EE is currently the largest UK network by subscriber numbers, formed by the merger of the UK Orange and T-Mobile UK networks. They are also the first UK network to launch a 4G LTE network, thanks to the UK government deciding to give them a licence almost a year before the other UK networks. EE have been rolling out their network across the United Kingdom and taking advantage of their early launch by rolling out higher speed networks. They’ve released a plan to trial a Cat 10 4G LTE network next year, which is capable of running at up to a theoretical 450 Mbps – that’s three times the speed of the current Cat 6 4G LTE network. However, EE are still working on launching Cat 9 LTE to the UK – the network is working on showcasing their Cat 9 network at Wembley Stadium next year and it’s currently undergoing trials.
An EE spokesperson said this on the matter: “we’ll be demonstrating Cat 9 on our network at Wembley Stadium in the next couple of months, and Cat 10 will be next – we’re intending to test in mid-2015. We’re staying at the forefront of chipset developments so that we can keep getting the best out of our network and keep delivering the world’s fastest 4G speeds for our customers.” EE currently uses Cat 6 LTE for it’s “4G+” service, which is rated at up to 300 Mbps and that combines two LTE carriers in aggregation, compared with Cat 10, which will combine three LTE carriers. EE is confident that it’ll be the first UK carrier to bring Cat 10 to the market, but as I’ll come on to explain, they do have something of an advantage here! To explain how LTE carrier aggregation works, this is a means of combining spectrum across different frequencies. EE’s 4G+ network combines 20 MHz of 1,800 MHz spectrum with 20 MHz of 2,600 MHz spectrum, whereas Cat 9 LTE service will combine 20 MHz of 1,800 MHz spectrum, 20 MHz of 2,600 MHz spectrum and another 15 MHz of 2,600 MHz spectrum. Because of the way spectrum is allocated between the different carriers, this means that only EE and Vodafone are able to benefit from the new technologies.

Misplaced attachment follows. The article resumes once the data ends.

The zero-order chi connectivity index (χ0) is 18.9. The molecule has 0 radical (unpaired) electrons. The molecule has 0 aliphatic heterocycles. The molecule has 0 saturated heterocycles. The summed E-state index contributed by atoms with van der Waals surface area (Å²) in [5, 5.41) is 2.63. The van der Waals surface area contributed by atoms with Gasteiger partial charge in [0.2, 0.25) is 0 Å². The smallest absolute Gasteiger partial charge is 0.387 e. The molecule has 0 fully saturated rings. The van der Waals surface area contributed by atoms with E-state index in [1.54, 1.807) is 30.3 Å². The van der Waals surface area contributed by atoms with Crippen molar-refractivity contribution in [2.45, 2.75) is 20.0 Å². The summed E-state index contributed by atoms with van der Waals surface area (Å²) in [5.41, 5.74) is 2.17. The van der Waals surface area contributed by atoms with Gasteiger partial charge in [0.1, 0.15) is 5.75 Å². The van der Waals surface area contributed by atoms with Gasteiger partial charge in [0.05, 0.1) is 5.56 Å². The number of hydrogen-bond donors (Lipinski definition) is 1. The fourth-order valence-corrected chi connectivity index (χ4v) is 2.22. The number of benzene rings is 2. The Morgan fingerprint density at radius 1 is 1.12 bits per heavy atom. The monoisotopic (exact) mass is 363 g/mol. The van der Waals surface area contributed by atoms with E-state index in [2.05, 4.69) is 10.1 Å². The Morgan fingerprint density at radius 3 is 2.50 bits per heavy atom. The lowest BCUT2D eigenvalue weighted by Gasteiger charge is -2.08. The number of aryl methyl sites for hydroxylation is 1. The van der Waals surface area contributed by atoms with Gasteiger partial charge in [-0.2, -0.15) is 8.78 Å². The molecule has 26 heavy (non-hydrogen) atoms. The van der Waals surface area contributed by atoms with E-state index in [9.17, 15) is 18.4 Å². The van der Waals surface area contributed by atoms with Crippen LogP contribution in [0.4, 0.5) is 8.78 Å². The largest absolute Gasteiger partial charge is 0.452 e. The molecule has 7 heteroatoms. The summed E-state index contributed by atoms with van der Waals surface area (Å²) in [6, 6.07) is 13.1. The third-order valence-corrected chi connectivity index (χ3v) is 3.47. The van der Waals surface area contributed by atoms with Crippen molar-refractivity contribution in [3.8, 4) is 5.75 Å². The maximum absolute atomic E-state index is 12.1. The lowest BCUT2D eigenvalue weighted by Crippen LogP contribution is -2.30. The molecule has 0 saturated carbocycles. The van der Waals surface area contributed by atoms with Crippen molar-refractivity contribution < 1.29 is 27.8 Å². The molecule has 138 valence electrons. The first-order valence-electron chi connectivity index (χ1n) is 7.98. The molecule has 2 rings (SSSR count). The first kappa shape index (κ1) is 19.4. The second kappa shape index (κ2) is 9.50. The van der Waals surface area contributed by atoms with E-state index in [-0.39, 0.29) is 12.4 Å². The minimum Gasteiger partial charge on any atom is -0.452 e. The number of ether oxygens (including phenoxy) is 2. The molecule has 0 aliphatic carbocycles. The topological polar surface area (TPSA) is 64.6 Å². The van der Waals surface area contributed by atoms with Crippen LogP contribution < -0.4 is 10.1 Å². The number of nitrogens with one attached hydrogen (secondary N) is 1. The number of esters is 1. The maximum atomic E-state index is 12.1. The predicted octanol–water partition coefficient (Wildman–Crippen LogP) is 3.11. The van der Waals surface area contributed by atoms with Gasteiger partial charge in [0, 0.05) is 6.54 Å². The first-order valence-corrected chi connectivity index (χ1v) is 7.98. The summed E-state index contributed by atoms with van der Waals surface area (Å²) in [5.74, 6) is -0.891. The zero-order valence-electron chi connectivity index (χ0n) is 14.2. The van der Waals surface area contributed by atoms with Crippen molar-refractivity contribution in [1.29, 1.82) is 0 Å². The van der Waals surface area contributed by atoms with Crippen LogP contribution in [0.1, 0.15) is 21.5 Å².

EE’s march on their competitors could upset the UK market, which currently means customers who want the highest speed LTE coverage must move to their network, rather than 3UK, O2 or Vodafone. It’ll be interesting to see how EE’s coverage and tariffs are adjusted for the newer high speed network and how the competition heat up. But really… Isn’t it time the UK allows greater spectrum divided up between these carriers?